– British scientists from Princeton – Spent 6 months out of every year on Isla Daphne major for 20 years – Caught, banded, and observed at least 25 generations of finches on the island which is an estimated 19,000 birds – Have published mounds of literature regarding evolution and natural selection affecting the Isla Daphne major finch population Finch Project Finch Project
• Data collected by Drs. Rosemary and Peter Grant – 1973 – 1978 • 1977 3/4ths of finch population died
Mediumground Finch (Geospiza fortis) Galapagos Islands & Finches Galapagos Islands & Finches
–Peter & Rosemary Grant
•yearly trips •know life tables •not an easy place to research – You are going to pretend that you are their colleagues Isla Daphne Major, The Island Isla Daphne Major, The Island
• Located in the • • • •
Galapagos near Santa Cruz Completely volcanic Very few trees Restricted access to very few visitors Tropical climate
– About 75o for most of the year • Rainy and dry seasons Galapagos Islands & Finches Galapagos Islands & Finches
–Finches aren't strong enough to fly from island to island, but owls are –One season, a bunch of finches died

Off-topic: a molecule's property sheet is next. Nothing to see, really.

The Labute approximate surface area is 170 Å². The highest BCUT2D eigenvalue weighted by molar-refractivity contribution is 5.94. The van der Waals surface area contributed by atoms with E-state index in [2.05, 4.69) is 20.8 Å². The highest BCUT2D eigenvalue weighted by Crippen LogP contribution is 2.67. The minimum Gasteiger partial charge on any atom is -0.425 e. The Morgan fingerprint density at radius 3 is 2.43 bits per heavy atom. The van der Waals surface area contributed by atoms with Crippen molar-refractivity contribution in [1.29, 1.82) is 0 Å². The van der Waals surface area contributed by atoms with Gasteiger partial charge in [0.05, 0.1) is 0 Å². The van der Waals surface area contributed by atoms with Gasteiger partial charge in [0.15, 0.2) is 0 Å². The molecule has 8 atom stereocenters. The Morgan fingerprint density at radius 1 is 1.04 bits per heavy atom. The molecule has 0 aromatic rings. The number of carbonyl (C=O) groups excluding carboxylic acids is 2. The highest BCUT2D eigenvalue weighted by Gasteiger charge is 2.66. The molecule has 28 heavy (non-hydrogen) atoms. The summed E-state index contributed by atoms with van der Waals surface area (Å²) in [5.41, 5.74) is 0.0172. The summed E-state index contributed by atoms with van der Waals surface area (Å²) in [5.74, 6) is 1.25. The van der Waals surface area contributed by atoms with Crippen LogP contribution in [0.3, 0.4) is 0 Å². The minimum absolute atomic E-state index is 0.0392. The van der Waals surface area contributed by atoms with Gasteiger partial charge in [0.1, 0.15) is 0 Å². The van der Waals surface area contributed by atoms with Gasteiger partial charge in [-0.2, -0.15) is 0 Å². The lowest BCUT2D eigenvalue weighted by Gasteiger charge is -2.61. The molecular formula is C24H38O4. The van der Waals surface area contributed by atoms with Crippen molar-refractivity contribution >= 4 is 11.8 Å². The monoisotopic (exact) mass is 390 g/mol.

•Always in the morning •No signs of having been eaten – Finches eat seeds and some bugs – Owls are their main predators on Daphne Major Galapagos Islands & Finches Galapagos Islands & Finches References References
•http://alumni.nd.edu/travel/GalapagosIslands.html •http://www.galapagos.org/ •http://www.discovergalapagos.com/ •http://www.rit.edu/~rhrsbi/GalapagosPages/DarwinFinch.html Questions for the Finch Data Questions for the Finch Data
1. Why did the finches die? 1. Why did some finches survive?
Come up with hypotheses – at least 2 for each question along with a graph that corresponds to each hypothesis. = 4 hypotheses & 4 graphs MINIMUM What data do you need to test your hypothesis? Questions for the Finch Data Questions for the Finch Data
• Are there alternate hypotheses? BRAINSTORM BRAINSTORM Hypotheses for Question 1
• – What killed the finches? • List as many possible answers as you can. HYPOTHESES HYPOTHESES
• Are any untestable? • Must be able to evaluate with empirical data. Data Data
• Empirical data:
– “Information derived from measurements made in "real life" situations “ (
http://www.nechakowhitesturgeon.org/sturgeon/glossary/index.php) – “Verifiable or provable by means of observation or experiment” (
http://www.thefreedictionary.com/empirical) – “observable by the senses” (http://
en.wikipedia.org/wiki/Empirical) Hypotheses Hypotheses
• Do we have data available for every • •
hypothesis? Start the finch program and check. If the data are not available, what would you need? How would you get it to test your hypothesis in the future? Hypotheses Hypotheses
• Which hypotheses are reasonable to test • •
and have data available? Predict: What will the graph look like if your hypothesis is true? … false? Gather the data and graph. ...
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This note was uploaded on 02/24/2011 for the course BIO 102 taught by Professor Clardy during the Spring '11 term at South Carolina.
- Spring '11